The membership fees have a wide spectrum , from $30 for college students, professionals, and parents to $1000 for a lifetime membership. Other prices and memberships include: $55 for a state affiliate, $60 for an individual membership, and $125 for an institutional membership. Becoming a member entitles you to six annual issues of news about NABE, lower rates for subscriptions to NABE’s Bilingual Research Journal, special member rates for the NABE conferences, complete access to their website, and membership into the special interest groups. NABE is a network of groups and individuals who can get connected and share information about improving the education for english language learners (Thomas, 2011).



NABE Membership

Special interest groups focus on every level of schooling from Early childhood Education to Gifted to Instructional technology. Other SIGS are Critical Pedagogy, Language Policy, Special Education, ELL Secondary Education and a few more (Muñoz, Reading in The Borderlands, 2013). These special interest groups are like smaller, more specific branches of NABE. There is someone in charge of each, and members all work together in that specific level of schooling.

Special Interest Groups (SIGS)

Over the past 40 years NABE has managed to accomplish many great things for the bilingual and ELL’s in education. “NABE has provided more than 50 thousand hours of professional development and leadership training in bilingual education, biliteracy, multicultural competency and instructional leadership at its annual international conferences” (NABE, 2012).
Some of their many successes listed on their website include:
Hired corporate fund raising consultant to establish a corporate and foundation giving strategy to pursue major corporate partnership relations and grants.
NABE serves on the President’s Initiative to Improve Education Excellence for Hispanic Americans, OELA’s advisory committee, and other policy and advocacy groups in Washington, D.C.
Expanded the sponsorship and exhibitors support with its education publishers and corporate supporters.
Provided strong advocacy effort by participating in meeting at the US Department of Education (USDOE) and with members of the United States Congress to voice strong support for bilingual education programs and native language assessments regarding the re-authorization of ESEA, America’s Job Act and the Workforce Investment Act, (WIA).
NABE joined many civil and consumer rights groups protesting the actions of Governors of Alabama, Arizona and Mississippi for mean-spirited, anti-immigrant legislation and policies that affects students, teachers and parents.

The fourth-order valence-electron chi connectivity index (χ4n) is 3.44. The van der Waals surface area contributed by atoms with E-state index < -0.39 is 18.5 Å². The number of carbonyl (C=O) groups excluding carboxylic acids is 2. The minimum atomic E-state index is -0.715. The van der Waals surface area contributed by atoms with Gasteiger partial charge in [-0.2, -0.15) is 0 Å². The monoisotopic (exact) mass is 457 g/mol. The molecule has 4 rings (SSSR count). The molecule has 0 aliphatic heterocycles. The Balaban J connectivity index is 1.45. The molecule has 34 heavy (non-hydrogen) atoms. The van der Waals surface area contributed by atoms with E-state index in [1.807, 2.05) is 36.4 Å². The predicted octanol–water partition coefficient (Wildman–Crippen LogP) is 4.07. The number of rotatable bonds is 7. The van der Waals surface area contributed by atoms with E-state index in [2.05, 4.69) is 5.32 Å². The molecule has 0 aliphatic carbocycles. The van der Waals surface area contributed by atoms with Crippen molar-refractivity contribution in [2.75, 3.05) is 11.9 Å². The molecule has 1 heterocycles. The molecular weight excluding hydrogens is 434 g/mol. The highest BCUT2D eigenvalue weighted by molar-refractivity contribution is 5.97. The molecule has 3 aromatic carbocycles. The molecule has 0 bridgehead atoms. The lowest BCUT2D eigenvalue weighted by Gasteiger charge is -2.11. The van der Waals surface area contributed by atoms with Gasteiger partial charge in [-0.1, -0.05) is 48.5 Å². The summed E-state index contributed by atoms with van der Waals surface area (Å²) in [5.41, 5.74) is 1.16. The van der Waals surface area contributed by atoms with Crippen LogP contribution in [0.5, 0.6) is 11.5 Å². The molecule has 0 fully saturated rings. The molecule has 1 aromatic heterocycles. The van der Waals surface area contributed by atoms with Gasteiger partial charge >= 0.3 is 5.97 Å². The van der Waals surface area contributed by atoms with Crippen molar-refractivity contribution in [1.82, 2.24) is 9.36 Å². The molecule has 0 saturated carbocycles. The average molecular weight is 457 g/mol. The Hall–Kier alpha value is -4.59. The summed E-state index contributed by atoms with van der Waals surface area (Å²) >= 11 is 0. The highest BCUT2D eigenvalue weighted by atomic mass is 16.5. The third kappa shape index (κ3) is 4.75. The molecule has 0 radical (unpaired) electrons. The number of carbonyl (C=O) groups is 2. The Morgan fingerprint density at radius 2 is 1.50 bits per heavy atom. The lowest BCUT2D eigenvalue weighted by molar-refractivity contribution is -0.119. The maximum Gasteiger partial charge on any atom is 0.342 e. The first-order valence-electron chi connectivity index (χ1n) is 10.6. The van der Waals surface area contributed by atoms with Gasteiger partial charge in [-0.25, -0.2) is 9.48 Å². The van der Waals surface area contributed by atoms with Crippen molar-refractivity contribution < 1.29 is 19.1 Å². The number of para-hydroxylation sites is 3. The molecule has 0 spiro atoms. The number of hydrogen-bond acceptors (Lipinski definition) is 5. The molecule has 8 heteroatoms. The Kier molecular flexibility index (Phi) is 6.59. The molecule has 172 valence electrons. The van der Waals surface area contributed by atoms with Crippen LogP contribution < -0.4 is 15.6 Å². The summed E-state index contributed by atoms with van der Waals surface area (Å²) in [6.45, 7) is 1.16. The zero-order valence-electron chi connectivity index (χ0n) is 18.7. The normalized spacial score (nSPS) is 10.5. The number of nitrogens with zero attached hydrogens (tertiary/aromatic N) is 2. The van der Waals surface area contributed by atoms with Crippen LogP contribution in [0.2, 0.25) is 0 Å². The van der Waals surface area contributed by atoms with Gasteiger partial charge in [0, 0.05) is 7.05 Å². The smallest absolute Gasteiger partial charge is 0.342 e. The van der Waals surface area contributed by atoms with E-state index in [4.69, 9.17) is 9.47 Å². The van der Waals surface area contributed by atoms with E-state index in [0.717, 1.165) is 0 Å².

NABE Accomplishments


It is important that future teachers take into account students cultural identities, ethnic backgrounds, and language barriers to better understand and implement integration in the classroom

Plan and evaluate instructional outcomes, recognizing the effects of race, gender, ethnicity, socioeconomic status, and religion on the results.
Design effective unit and daily lesson plans to successfully meet the needs of ESOL students.
Create a positive classroom environment to easily accommodate the learning styles and cultural backgrounds of students and make them feel accepted.
Administer tests and interpret test results.
Stay up-to-date with trends related to teaching and testing ESL learners.
Recognize indicators of learning disabilities, especially hearing and language impairment, and limited English proficiency.
Implement strategies for using home and school resources within the curriculum.
Performance Standards for ESOL Teachers

Recognize the major differences and similarities among the cultural groups in the U.S. and more specifically the students.
Use appropriate teaching techniques for individuals and groups, using knowledge of first and second language acquisition processes.
Be able to find and use resources in ESOL methodologies.
Analyze student language and determine the teaching techniques that should be used.
Apply strategies for developing and integrating the four language skills of listening composition, oral communication, reading, and writing.


Performance Standards for ESOL Teachers

The state objectives for AMAOs 1 and 2 were set through a method in which the percentage associated with the district at the 20th percentile was set as the starting point for the state objectives. The endpoints were set using the percentage associated with the district at the 75th percentile. This specific end-point is to be met by the year 2013-14. The goal is increased each year until the 100th percentile is reached.


Annual Measurable Achievement Objectives (AMAO)

District AMAO 1 (Progress toward English Language Acquisition as measured by CELLA): Percent of K-12 students increasing the proficiency in each of the CELLA three domains: Listening/Speaking, Writing, and Reading. In order for a district to meet AMAO 1, the district must demonstrate that a certain percentage of their ELLs are advancing in each of the three areas. All English Language. Looking from year to year, 1-3% have advanced. Comparing 2008-09 to 2013-14, the increase in proficiency is phenomenal. Slowly but surely, ELLs are inching closer and closer to the final goal.

Annual Measurable Achievement Objectives (AMAO)